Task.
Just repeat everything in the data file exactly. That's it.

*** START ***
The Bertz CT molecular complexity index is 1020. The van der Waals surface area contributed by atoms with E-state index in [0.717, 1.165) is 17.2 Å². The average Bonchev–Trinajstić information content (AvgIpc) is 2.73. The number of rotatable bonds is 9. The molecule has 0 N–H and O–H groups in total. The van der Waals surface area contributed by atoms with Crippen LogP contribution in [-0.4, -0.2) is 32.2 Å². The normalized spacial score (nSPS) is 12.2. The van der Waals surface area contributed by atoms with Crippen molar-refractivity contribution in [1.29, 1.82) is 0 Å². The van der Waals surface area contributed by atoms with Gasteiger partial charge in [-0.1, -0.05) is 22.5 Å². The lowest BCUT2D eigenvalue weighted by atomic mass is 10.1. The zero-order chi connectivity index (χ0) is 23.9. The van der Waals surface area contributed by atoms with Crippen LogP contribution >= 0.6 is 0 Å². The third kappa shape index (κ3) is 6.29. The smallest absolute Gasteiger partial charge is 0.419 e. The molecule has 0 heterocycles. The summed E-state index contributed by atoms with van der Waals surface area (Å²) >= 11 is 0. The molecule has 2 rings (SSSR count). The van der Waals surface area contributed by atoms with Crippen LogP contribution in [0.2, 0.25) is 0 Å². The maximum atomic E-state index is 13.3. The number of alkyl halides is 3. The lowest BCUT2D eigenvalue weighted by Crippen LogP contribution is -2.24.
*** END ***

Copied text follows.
The Bertz CT molecular complexity index is 1020. The van der Waals surface area contributed by atoms with E-state index in [0.717, 1.165) is 17.2 Å². The average Bonchev–Trinajstić information content (AvgIpc) is 2.73. The number of rotatable bonds is 9. The molecule has 0 N–H and O–H groups in total. The van der Waals surface area contributed by atoms with Crippen LogP contribution in [-0.4, -0.2) is 32.2 Å². The normalized spacial score (nSPS) is 12.2. The van der Waals surface area contributed by atoms with Crippen molar-refractivity contribution in [1.29, 1.82) is 0 Å². The van der Waals surface area contributed by atoms with Gasteiger partial charge in [-0.1, -0.05) is 22.5 Å². The lowest BCUT2D eigenvalue weighted by atomic mass is 10.1. The zero-order chi connectivity index (χ0) is 23.9. The van der Waals surface area contributed by atoms with Crippen LogP contribution >= 0.6 is 0 Å². The third kappa shape index (κ3) is 6.29. The smallest absolute Gasteiger partial charge is 0.419 e. The molecule has 0 heterocycles. The summed E-state index contributed by atoms with van der Waals surface area (Å²) >= 11 is 0. The molecule has 2 rings (SSSR count). The van der Waals surface area contributed by atoms with Crippen LogP contribution in [0.2, 0.25) is 0 Å². The maximum atomic E-state index is 13.3. The number of alkyl halides is 3. The lowest BCUT2D eigenvalue weighted by Crippen LogP contribution is -2.24.